Ah, the beloved Alien series. Over the last 30 something years, it has terrified us, excited us, made us laugh and made us cry (both with sadness and disappointment). As you can probably tell, I’m a big fan of the series. In fact, 3 out of the 4 films made it on my list. Yep, you can probably guess which one I’m leaving out. To be honest, Alien 3 could have been something great; as a film on its own, it’s okay (see the Assembly Cut, it’s much better than the theatrical release) but I think it was a real blow to the series. Then this film came along and did a lot of good for the series.

The film is set 200 years after the end of Alien 3 (not to spoil the ending or anything but Ripley dies because she has an Alien Queen inside her) where a group of scientists have been trying to clone Ripley with the Queen’s embryo inside her in hopes of resurrecting the species. Their 8th attempt is indeed successful and the Queen is removed to start producing eggs. But the new Ripley clone shows some new abilities too – heightened senses, reflexes and her blood is slightly acidic as well. Meanwhile a tow ship brings a cargo of people aboard the vessel for the Aliens to breed from. If you can’t guess where the story goes next, you may be too dumb to live.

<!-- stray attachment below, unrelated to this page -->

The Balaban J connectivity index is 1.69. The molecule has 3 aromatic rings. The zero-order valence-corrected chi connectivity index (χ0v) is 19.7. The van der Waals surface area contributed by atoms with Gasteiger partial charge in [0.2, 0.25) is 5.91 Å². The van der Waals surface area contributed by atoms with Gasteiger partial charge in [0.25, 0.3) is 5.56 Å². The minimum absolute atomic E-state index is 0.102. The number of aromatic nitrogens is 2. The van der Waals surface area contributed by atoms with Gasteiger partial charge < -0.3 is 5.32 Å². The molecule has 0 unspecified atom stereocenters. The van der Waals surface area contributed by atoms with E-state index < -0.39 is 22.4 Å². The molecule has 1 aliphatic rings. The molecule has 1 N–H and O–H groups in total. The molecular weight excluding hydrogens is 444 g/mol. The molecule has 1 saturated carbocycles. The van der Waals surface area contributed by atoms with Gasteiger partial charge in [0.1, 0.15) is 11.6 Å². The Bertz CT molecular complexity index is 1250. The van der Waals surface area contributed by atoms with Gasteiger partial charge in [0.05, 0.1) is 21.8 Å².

Believe it or not this film was written by Joss “Buffy, Angel, Dollhouse, Firefly” Whedon. The last one is interesting, as he drew many ideas for that from his original script for this. He has spoken against the film, saying the filmmakers did everything wrong and the script was the only thing right. He originally wrote it as a camp parody but the director took it in a serious direction. You can get a hint of Whedon-ish dialogue with many of the wise cracks a few of the characters make. I actually see people on message boards complaining that the film is a black comedy. I’ve watched both versions of the film and it is most certainly not a comedy. It’s pretty much in the same genre as Aliens and it’s more about the survivors trying to escape from the ship as opposed to simply the characters vs the aliens.